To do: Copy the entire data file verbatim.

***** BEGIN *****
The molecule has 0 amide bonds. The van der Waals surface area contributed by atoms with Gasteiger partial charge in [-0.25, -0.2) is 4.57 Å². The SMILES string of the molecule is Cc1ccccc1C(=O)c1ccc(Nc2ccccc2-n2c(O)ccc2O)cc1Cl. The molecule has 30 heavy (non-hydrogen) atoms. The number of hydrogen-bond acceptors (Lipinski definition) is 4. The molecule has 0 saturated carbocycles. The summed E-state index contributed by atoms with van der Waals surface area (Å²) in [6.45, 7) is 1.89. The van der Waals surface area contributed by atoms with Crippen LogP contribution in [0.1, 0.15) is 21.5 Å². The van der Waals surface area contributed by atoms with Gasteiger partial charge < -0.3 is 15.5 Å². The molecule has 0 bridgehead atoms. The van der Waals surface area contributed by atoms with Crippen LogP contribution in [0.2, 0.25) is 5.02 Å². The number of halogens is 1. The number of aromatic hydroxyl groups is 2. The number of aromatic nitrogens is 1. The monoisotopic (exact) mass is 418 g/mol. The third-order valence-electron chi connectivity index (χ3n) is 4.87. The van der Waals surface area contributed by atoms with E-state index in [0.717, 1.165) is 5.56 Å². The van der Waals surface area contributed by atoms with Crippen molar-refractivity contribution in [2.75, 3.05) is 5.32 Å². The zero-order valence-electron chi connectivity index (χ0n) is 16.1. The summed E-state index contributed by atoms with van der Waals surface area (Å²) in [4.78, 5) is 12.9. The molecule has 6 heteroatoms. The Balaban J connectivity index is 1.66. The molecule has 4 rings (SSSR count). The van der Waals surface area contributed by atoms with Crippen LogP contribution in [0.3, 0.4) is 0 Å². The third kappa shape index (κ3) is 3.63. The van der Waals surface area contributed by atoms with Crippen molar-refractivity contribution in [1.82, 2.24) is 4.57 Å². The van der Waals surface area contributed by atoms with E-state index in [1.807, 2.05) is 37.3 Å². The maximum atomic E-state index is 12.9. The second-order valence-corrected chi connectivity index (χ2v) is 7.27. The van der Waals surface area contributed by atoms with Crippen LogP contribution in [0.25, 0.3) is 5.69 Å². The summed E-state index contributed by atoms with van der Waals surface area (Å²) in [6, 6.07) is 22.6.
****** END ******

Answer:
The molecule has 0 amide bonds. The van der Waals surface area contributed by atoms with Gasteiger partial charge in [-0.25, -0.2) is 4.57 Å². The SMILES string of the molecule is Cc1ccccc1C(=O)c1ccc(Nc2ccccc2-n2c(O)ccc2O)cc1Cl. The molecule has 30 heavy (non-hydrogen) atoms. The number of hydrogen-bond acceptors (Lipinski definition) is 4. The molecule has 0 saturated carbocycles. The summed E-state index contributed by atoms with van der Waals surface area (Å²) in [6.45, 7) is 1.89. The van der Waals surface area contributed by atoms with Crippen LogP contribution in [0.1, 0.15) is 21.5 Å². The van der Waals surface area contributed by atoms with Gasteiger partial charge < -0.3 is 15.5 Å². The molecule has 0 bridgehead atoms. The van der Waals surface area contributed by atoms with Crippen LogP contribution in [0.2, 0.25) is 5.02 Å². The number of halogens is 1. The number of aromatic hydroxyl groups is 2. The number of aromatic nitrogens is 1. The monoisotopic (exact) mass is 418 g/mol. The third-order valence-electron chi connectivity index (χ3n) is 4.87. The van der Waals surface area contributed by atoms with E-state index in [0.717, 1.165) is 5.56 Å². The van der Waals surface area contributed by atoms with Crippen molar-refractivity contribution in [2.75, 3.05) is 5.32 Å². The zero-order valence-electron chi connectivity index (χ0n) is 16.1. The summed E-state index contributed by atoms with van der Waals surface area (Å²) in [4.78, 5) is 12.9. The molecule has 6 heteroatoms. The Balaban J connectivity index is 1.66. The molecule has 4 rings (SSSR count). The van der Waals surface area contributed by atoms with Crippen LogP contribution in [0.3, 0.4) is 0 Å². The third kappa shape index (κ3) is 3.63. The van der Waals surface area contributed by atoms with Crippen molar-refractivity contribution in [1.82, 2.24) is 4.57 Å². The van der Waals surface area contributed by atoms with E-state index in [1.807, 2.05) is 37.3 Å². The maximum atomic E-state index is 12.9. The second-order valence-corrected chi connectivity index (χ2v) is 7.27. The van der Waals surface area contributed by atoms with Crippen LogP contribution in [0.25, 0.3) is 5.69 Å². The summed E-state index contributed by atoms with van der Waals surface area (Å²) in [6, 6.07) is 22.6.